Node types in an ElasticSearch cluster


#1

Hello everyone,

I am reading this article and it seems we have various types of nodes, master nodes, client nodes, aggregation query result nodes, data nodes, etc.

Wondering if there is an introduction for all kinds of nodes and best practice to plan them in a cluster?

https://www.elastic.co/guide/en/elasticsearch/reference/current/modules-node.html

thanks in advance,
Lin


(Mark Walkom) #2

I think there is only that page, which could probably be expanded on :smile:

However there are only 4 node types - master, data, client and tribe;

  • Master only nodes take place in updating cluster state as well as master elections. They should never handle query or index loads.
  • Data only nodes store data that is indexed into Elasticsearch. These can also handle querying and indexing.
  • Client only nodes are used as load balancers for indexing and searching.
  • Tribe nodes are akin to cross-cluster client nodes, in that they can query more than one cluster. Think federated search.

Regarding placement, we generally recommend separating roles out for larger clusters, >10 nodes, but that's arbitrary and very use case dependant.


#3

Thanks Mark,

Client node is where search results are aggregated from data nodes, and returned finally to customer?

regards,
Lin


(Mark Walkom) #4

Yes, although a data or a master node can also do this.


#5

Thanks Mark,

Is there a configuration samples for all kinds of nodes in a cluster? I currently only have a single node cluster and want to learn by sample how to configure a multi-node cluster.

regards,
Lin


(Mark Walkom) #6

Not really, it's just a combination of node.master: and node.data: being set to true or false.

If you set node.client: true it implicitly sets node.master and node.data to false.


#7

Thanks Mark,

What is the benefit of having dedicated client node other than using master/data node for search function?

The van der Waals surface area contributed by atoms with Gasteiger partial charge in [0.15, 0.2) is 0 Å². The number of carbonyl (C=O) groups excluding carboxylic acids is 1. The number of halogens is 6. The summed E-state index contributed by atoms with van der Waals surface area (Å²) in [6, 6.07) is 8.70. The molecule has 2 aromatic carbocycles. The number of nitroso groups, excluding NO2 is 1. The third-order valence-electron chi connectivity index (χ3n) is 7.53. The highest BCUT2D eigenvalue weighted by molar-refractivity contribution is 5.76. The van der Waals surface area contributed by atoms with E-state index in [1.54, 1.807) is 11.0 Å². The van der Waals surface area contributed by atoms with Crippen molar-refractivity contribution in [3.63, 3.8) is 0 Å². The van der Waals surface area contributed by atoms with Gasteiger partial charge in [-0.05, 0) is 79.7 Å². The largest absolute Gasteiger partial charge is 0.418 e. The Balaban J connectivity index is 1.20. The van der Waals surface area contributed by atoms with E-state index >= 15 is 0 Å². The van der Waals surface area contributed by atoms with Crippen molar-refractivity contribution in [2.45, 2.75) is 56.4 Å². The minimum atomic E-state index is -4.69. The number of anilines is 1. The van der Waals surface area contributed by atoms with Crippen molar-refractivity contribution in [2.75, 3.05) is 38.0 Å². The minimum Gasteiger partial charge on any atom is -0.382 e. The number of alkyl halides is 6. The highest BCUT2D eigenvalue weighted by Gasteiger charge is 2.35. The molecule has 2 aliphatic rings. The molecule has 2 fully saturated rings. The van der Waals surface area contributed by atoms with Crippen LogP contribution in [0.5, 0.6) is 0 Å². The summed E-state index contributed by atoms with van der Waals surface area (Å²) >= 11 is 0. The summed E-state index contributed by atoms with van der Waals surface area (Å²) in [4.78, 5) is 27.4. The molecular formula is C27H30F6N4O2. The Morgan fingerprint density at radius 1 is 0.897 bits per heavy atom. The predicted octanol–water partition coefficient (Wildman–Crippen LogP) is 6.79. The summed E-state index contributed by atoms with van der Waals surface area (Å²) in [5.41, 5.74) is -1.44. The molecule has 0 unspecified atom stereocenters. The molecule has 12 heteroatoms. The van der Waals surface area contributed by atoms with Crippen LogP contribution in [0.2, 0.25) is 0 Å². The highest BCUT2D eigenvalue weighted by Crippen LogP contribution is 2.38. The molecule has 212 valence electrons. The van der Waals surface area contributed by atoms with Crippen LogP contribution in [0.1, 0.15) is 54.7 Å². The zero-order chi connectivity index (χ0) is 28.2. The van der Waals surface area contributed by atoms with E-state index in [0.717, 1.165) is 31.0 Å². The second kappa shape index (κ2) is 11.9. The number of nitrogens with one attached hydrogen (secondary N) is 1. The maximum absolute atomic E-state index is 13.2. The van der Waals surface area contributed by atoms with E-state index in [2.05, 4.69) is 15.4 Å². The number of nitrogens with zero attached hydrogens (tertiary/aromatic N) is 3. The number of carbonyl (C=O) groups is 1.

regards,
Lin


(Mark Walkom) #8

You can potentially run a massive query against a master or data node that can cause OOM, which is bad.

If you use a client node and it OOM's then you have no worries about impacting your data or your cluster state.


#9

Making sense, thanks Mark.

Any other documents on best practices of how to configure (e.g. # of each nodes, etc.) multi-role nodes cluster?

regards,
Lin


(Mark Walkom) #10

No, the rest is based on your needs and use case.


#11

Thanks Mark,

Wondering how to decide how many nodes for each role do I need?

regards,
Lin


(Magnus Bäck) #12

Wondering how to decide how many nodes for each role do I need?

That's a "how long is a piece of rope" kind of question that depends on too many factors. If you don't have at least ten nodes (give or take) I don't think you should spend time on this.

Keep in mind that if you want to have master-only nodes you should have (at least) three since one master node results in a single point of failure for your cluster and two makes you liable to split brain issues. And the cost of three master-only nodes isn't justifiable for small clusters.


#13

Thank you Magnus.

regards,
Lin


(system) #14